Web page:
Interview Question: "What Interests You About This Job?"

Image by Theresa Chiechi. © The Balance 2019

Regardless of the job you're interviewing for, there are a few general questions that you're likely to be asked, such as, “What interests you about this job?”

What the Interviewer Really Wants to Know

You shouldn't give ambiguous answers to questions like the one above. The interviewer wants to know specifics about your personality, goals, and qualifications, and you should be prepared to avoid generic answers.

The interviewer will ask this question to ensure that you understand the job you're seeking. They need to see that you comprehend the key requirements, as well as the skills needed to excel, and how your experience matches up with the responsibilities of the job. Basically, interviewers are looking to see that your understanding of the role matches what the company is looking for.

How to Answer “What Interests You About This Job?”

To help prepare for the interview, carefully read the job posting, noting the stated requirements regarding skills and experience. You can also see if there is additional information about the position you're applying for on the company website.

If the job listing is short, and there is little (or no) information on the company website, you can look up similar job listings on sites like Indeed.com.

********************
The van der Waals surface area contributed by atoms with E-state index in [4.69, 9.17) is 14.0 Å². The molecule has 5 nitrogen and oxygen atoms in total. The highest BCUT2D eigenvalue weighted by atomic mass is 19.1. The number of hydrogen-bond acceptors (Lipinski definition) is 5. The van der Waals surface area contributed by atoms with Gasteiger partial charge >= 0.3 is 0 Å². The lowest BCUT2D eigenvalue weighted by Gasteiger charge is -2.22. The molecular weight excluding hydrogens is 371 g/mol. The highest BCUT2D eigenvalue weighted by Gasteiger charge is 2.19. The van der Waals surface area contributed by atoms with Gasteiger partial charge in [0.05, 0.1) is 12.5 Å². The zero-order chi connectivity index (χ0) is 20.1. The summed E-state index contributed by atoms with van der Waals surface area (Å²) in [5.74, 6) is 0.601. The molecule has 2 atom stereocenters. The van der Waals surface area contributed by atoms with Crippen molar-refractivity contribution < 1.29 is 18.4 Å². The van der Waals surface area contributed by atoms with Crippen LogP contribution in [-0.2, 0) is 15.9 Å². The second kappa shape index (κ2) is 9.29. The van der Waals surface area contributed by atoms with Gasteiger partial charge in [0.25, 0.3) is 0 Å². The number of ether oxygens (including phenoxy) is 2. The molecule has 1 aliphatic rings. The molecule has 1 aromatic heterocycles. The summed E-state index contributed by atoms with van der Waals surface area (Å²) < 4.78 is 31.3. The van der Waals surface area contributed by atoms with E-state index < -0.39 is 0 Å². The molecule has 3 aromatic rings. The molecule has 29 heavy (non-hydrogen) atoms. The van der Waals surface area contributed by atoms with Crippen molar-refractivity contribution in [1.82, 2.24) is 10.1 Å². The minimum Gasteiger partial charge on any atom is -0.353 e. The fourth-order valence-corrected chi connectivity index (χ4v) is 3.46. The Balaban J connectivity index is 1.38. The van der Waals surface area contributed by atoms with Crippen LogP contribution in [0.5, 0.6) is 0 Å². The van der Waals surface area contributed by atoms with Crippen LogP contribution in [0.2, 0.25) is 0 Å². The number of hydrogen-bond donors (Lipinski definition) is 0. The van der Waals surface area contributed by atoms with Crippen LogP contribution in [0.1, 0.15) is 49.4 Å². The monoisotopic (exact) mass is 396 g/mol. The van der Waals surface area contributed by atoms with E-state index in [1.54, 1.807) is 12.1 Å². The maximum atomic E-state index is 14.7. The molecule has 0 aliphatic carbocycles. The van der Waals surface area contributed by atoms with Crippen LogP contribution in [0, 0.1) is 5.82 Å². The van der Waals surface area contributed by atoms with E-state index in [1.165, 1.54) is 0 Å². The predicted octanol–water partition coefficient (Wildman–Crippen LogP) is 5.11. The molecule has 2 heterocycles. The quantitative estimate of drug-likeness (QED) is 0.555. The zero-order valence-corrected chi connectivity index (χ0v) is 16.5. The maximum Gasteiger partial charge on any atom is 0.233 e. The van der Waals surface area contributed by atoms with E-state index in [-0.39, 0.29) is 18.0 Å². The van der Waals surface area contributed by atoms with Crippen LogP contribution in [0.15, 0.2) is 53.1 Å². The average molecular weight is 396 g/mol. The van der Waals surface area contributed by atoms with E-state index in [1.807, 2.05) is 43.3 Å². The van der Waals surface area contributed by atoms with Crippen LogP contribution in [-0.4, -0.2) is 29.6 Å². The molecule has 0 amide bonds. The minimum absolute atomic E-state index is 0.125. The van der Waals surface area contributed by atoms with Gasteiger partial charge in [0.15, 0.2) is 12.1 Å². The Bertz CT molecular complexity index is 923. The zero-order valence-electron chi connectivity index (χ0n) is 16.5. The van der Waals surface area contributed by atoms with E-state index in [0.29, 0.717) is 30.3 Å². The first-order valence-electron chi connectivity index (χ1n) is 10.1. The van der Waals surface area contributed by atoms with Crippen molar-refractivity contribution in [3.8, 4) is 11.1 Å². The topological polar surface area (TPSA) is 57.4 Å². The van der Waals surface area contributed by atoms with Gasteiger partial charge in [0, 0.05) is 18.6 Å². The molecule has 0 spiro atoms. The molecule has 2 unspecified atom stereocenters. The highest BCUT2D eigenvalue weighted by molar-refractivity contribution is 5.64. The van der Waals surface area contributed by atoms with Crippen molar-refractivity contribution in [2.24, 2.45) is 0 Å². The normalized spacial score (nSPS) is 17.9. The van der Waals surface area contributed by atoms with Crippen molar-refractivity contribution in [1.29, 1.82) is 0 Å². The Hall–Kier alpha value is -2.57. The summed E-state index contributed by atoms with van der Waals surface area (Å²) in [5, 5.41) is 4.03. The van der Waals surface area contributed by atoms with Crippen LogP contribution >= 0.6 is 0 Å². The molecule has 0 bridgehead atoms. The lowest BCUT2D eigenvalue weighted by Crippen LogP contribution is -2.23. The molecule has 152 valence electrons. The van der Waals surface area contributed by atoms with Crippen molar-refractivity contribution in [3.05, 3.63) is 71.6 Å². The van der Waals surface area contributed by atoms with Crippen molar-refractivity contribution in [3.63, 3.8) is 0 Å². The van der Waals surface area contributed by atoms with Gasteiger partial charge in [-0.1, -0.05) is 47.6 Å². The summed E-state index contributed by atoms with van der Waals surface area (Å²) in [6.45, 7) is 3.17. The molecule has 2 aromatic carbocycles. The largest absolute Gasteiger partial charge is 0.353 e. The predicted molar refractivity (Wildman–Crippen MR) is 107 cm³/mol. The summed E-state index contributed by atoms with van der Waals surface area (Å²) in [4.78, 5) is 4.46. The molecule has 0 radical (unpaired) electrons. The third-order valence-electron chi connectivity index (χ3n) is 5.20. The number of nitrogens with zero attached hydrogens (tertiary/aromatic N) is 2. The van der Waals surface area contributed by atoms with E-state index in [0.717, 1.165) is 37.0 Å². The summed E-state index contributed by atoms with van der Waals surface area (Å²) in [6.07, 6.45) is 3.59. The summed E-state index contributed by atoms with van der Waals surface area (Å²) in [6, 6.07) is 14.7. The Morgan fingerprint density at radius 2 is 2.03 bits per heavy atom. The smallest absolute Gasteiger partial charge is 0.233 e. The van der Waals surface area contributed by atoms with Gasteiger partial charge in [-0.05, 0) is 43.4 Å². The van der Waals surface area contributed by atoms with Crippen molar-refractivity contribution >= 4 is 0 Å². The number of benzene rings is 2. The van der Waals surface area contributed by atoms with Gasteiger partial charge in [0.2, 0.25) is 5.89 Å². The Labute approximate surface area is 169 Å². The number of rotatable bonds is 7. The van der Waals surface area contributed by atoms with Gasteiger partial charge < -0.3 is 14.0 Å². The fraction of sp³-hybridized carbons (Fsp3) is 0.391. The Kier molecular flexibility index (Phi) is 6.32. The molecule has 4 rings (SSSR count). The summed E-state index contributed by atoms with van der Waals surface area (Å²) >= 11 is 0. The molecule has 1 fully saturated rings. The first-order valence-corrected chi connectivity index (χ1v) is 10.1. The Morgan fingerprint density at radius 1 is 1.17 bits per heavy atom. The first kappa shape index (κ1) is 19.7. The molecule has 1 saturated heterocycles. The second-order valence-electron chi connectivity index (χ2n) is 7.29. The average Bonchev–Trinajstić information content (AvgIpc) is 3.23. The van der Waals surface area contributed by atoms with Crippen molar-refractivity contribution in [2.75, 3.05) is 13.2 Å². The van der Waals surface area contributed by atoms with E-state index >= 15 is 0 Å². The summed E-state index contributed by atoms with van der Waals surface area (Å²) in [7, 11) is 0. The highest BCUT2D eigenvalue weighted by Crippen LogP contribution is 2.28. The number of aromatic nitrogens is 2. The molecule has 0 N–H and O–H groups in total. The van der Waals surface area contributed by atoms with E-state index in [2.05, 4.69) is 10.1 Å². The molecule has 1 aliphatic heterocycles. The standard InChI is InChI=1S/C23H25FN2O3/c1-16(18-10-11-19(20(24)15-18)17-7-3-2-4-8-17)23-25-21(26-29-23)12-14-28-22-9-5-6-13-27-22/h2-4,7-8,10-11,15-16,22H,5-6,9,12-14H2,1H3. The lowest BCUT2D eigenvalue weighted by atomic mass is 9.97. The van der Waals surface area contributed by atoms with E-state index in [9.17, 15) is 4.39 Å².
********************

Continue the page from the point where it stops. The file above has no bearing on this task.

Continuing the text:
You can also do an online search for the job title to get some general information. 

Before your interview, make a list of your skills and experiences that match the stated requirements. Think about specific examples of how you successfully applied these skills to other positions and how to match your qualifications to the job.

When answering general questions about the role, don't talk about how you would benefit from being hired. For example, answers like, “I want a job that will help me build my career” make you seem more focused on yourself rather than how your background benefits the company. You also want to avoid answers that emphasize the job's perks, from health insurance to free lunches, or make it seem like the real appeal is employment and a paycheck. 

You should avoid generic answers. Instead, tailor your answer to show that this role is particularly well suited to your skills, experience, and interests, in a way that will benefit both you and the employer.

Be enthusiastic in your response. This is an opportunity to talk about what you find appealing about the position, and you should seem positive and eager to take on the role in your response. You should emphasize that you're qualified for and passionate about the job.

As much as possible, make it clear how hiring you will benefit the company in terms of the role itself, the product, and the organizational mission.

Examples of Best Answers

Customize these answers to fit your experience and the job you're applying for.